Hospitalized patients who have signs and symptoms compatible with COVID-19 in order to inform decisions related to infection control.
Other symptomatic individuals such as, older adults and individuals with chronic medical conditions and/or an immunocompromised state that may put them at higher risk for poor outcomes (e.g., diabetes, heart disease, receiving immunosuppressive medications, chronic lung disease, chronic kidney disease).
Any persons, including healthcare personnel, who within 14 days of symptom onset had close contact with a suspect or laboratory-confirmed COVID-19 patient, or who have a history of travel from affected geographic areas within 14 days of their symptom onset.
There are epidemiologic factors that may also help guide decisions about COVID-19 testing. Documented COVID-19 infections in a jurisdiction and known community transmission may contribute to an epidemiologic risk assessment to inform testing decisions. Clinicians are strongly encouraged to test for other causes of respiratory illness (e.g., influenza).
Mildly ill patients should be encouraged to stay home and contact their health care provider by phone for guidance about clinical management. Patients who have severe symptoms, such as difficulty breathing, should seek care immediately. Older patients and individuals who have underlying medical conditions or are immunocompromised should contact their physician early in the course of even mild illness. All patients should call a provider before arriving in case they have special protocols in place, according to the Hamilton County Health Department.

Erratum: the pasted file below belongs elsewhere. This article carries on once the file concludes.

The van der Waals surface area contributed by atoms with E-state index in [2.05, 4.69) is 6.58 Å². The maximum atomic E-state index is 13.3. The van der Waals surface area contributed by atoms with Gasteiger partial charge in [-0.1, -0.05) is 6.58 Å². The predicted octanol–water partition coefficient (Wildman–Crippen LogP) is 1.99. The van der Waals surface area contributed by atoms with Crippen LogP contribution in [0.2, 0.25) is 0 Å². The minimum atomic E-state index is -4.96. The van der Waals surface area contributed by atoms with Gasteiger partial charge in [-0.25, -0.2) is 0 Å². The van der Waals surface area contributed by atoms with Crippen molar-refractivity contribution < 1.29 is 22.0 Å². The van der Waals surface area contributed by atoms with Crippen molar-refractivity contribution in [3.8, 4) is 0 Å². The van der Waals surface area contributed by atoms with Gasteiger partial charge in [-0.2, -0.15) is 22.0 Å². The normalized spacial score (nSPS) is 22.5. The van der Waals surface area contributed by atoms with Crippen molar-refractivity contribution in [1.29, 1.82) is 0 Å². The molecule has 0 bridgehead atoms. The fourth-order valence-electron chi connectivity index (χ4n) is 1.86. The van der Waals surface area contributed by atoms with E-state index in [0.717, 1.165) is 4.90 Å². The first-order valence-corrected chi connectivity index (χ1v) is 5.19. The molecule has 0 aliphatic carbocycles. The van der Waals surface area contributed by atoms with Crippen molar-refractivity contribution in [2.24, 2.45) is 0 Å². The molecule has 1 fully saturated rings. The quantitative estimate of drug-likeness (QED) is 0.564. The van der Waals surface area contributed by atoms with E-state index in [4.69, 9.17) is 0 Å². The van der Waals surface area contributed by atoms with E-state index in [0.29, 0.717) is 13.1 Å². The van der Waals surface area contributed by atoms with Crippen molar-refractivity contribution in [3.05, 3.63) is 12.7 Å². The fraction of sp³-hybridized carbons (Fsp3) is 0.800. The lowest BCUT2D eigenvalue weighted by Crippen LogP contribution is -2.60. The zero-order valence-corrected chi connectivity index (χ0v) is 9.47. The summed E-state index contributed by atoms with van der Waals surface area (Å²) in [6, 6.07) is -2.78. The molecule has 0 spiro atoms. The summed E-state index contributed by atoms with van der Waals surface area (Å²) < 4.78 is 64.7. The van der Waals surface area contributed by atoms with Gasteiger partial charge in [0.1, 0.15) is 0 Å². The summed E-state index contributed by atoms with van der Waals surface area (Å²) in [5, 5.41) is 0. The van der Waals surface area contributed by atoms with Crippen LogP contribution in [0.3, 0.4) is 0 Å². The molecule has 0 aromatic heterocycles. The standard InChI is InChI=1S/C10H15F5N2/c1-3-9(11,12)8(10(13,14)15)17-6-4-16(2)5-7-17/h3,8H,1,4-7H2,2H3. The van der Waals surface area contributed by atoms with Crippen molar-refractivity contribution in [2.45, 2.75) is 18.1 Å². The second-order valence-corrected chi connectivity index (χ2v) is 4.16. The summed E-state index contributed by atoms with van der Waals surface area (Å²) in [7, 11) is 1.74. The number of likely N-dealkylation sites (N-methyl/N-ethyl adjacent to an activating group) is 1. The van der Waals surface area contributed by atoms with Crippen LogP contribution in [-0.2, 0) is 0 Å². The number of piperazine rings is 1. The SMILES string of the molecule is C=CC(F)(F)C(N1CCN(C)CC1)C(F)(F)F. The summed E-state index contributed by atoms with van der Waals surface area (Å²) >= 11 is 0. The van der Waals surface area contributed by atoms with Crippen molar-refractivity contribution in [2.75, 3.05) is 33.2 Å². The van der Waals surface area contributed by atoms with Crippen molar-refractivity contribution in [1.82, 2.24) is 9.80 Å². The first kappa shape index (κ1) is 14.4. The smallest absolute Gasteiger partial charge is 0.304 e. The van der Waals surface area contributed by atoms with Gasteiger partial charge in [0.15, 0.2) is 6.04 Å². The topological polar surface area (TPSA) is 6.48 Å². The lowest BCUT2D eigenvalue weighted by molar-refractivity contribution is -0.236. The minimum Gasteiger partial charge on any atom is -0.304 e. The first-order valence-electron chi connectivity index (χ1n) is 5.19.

"One common misconception is that people think the proper way to go about testing is to head to a doctor's office, an ER, or even a lab. The best thing to do is to call to report symptoms – and that's what we've been telling our members. If symptoms warrant testing, a health care provider will advise where to go for testing, and a health care provider must perform the testing to be sent to an appropriate lab. While the number of tests available are increasing, it is important to follow those steps to make sure those most at risk are tested and to minimize frustration around the pathway to being screened," Dr. Andrea Willis, chief medical officer of BlueCross BlueShield Tennessee.
Clinicians should continue to work with their local and state health departments to coordinate testing through public health laboratories. In addition, COVID-19 diagnostic testing, authorized by the Food and Drug Administration under an Emergency Use Authorization (EUA), is becoming available in clinical (commercial) laboratories. This additional testing capacity will allow clinicians to consider COVID-19 testing for a wider group of symptomatic patients.
Testing for the new virus has lagged across the country, meaning there are likely more people infected by COVID-19 than reported.
For more coronavirus frequently asked questions, read more here.